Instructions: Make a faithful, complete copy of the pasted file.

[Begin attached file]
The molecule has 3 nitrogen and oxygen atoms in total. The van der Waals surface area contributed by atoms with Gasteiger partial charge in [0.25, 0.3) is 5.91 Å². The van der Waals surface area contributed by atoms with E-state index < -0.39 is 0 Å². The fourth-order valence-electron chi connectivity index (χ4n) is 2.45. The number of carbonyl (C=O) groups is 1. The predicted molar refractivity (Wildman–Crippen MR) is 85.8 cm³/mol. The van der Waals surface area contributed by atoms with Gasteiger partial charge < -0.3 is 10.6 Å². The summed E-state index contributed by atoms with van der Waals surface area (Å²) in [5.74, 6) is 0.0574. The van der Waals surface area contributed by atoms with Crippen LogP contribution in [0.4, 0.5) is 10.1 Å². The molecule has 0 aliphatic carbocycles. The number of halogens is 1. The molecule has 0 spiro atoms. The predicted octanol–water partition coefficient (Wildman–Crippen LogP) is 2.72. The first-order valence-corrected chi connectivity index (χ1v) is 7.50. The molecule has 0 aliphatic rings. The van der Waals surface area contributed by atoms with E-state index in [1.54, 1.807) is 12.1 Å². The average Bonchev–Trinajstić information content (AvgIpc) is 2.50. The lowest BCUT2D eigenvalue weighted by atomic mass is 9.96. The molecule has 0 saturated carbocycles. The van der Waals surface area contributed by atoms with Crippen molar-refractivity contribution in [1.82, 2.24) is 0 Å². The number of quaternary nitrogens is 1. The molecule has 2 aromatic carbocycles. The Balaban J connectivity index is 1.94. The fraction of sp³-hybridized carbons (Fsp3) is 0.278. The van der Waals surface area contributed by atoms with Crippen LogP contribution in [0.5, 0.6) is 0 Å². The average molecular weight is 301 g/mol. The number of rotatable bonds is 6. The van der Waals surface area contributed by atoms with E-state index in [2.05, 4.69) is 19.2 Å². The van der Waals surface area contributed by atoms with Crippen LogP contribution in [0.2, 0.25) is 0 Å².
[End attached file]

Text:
The molecule has 3 nitrogen and oxygen atoms in total. The van der Waals surface area contributed by atoms with Gasteiger partial charge in [0.25, 0.3) is 5.91 Å². The van der Waals surface area contributed by atoms with E-state index < -0.39 is 0 Å². The fourth-order valence-electron chi connectivity index (χ4n) is 2.45. The number of carbonyl (C=O) groups is 1. The predicted molar refractivity (Wildman–Crippen MR) is 85.8 cm³/mol. The van der Waals surface area contributed by atoms with Gasteiger partial charge < -0.3 is 10.6 Å². The summed E-state index contributed by atoms with van der Waals surface area (Å²) in [5.74, 6) is 0.0574. The van der Waals surface area contributed by atoms with Crippen LogP contribution in [0.4, 0.5) is 10.1 Å². The molecule has 0 aliphatic carbocycles. The number of halogens is 1. The molecule has 0 spiro atoms. The predicted octanol–water partition coefficient (Wildman–Crippen LogP) is 2.72. The first-order valence-corrected chi connectivity index (χ1v) is 7.50. The molecule has 0 aliphatic rings. The van der Waals surface area contributed by atoms with E-state index in [1.54, 1.807) is 12.1 Å². The average Bonchev–Trinajstić information content (AvgIpc) is 2.50. The lowest BCUT2D eigenvalue weighted by atomic mass is 9.96. The molecule has 0 saturated carbocycles. The van der Waals surface area contributed by atoms with Crippen molar-refractivity contribution in [1.82, 2.24) is 0 Å². The number of quaternary nitrogens is 1. The molecule has 2 aromatic carbocycles. The Balaban J connectivity index is 1.94. The fraction of sp³-hybridized carbons (Fsp3) is 0.278. The van der Waals surface area contributed by atoms with Crippen LogP contribution in [0.5, 0.6) is 0 Å². The average molecular weight is 301 g/mol. The number of rotatable bonds is 6. The van der Waals surface area contributed by atoms with E-state index in [2.05, 4.69) is 19.2 Å². The van der Waals surface area contributed by atoms with Crippen LogP contribution in [0.2, 0.25) is 0 Å².